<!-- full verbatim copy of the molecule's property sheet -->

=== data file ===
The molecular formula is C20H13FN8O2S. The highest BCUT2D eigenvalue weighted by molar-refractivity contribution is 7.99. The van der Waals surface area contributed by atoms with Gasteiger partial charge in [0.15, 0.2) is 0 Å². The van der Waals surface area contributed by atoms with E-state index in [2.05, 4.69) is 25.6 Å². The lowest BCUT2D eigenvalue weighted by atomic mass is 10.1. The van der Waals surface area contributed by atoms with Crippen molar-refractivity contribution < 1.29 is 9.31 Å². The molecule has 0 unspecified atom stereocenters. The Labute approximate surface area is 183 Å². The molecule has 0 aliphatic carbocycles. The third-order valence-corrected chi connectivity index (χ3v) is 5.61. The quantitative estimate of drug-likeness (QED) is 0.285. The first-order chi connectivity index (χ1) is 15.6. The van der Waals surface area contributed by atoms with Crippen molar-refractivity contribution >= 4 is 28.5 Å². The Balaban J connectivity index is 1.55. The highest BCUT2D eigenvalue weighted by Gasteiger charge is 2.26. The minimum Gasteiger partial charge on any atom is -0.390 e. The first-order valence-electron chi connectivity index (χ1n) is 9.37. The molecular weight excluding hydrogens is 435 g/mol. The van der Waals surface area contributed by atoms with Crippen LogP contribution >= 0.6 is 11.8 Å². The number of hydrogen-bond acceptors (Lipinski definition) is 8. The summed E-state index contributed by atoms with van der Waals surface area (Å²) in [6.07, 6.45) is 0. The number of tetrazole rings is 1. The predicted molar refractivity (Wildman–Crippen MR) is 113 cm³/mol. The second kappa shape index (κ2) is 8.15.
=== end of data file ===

The molecular formula is C20H13FN8O2S. The highest BCUT2D eigenvalue weighted by molar-refractivity contribution is 7.99. The van der Waals surface area contributed by atoms with Gasteiger partial charge in [0.15, 0.2) is 0 Å². The van der Waals surface area contributed by atoms with E-state index in [2.05, 4.69) is 25.6 Å². The lowest BCUT2D eigenvalue weighted by atomic mass is 10.1. The van der Waals surface area contributed by atoms with Crippen molar-refractivity contribution < 1.29 is 9.31 Å². The molecule has 0 unspecified atom stereocenters. The Labute approximate surface area is 183 Å². The molecule has 0 aliphatic carbocycles. The third-order valence-corrected chi connectivity index (χ3v) is 5.61. The quantitative estimate of drug-likeness (QED) is 0.285. The first-order chi connectivity index (χ1) is 15.6. The van der Waals surface area contributed by atoms with Crippen molar-refractivity contribution >= 4 is 28.5 Å². The Balaban J connectivity index is 1.55. The highest BCUT2D eigenvalue weighted by Gasteiger charge is 2.26. The minimum Gasteiger partial charge on any atom is -0.390 e. The first-order valence-electron chi connectivity index (χ1n) is 9.37. The molecular weight excluding hydrogens is 435 g/mol. The van der Waals surface area contributed by atoms with Crippen LogP contribution >= 0.6 is 11.8 Å². The number of hydrogen-bond acceptors (Lipinski definition) is 8. The summed E-state index contributed by atoms with van der Waals surface area (Å²) in [6.07, 6.45) is 0. The number of tetrazole rings is 1. The predicted molar refractivity (Wildman–Crippen MR) is 113 cm³/mol. The second kappa shape index (κ2) is 8.15.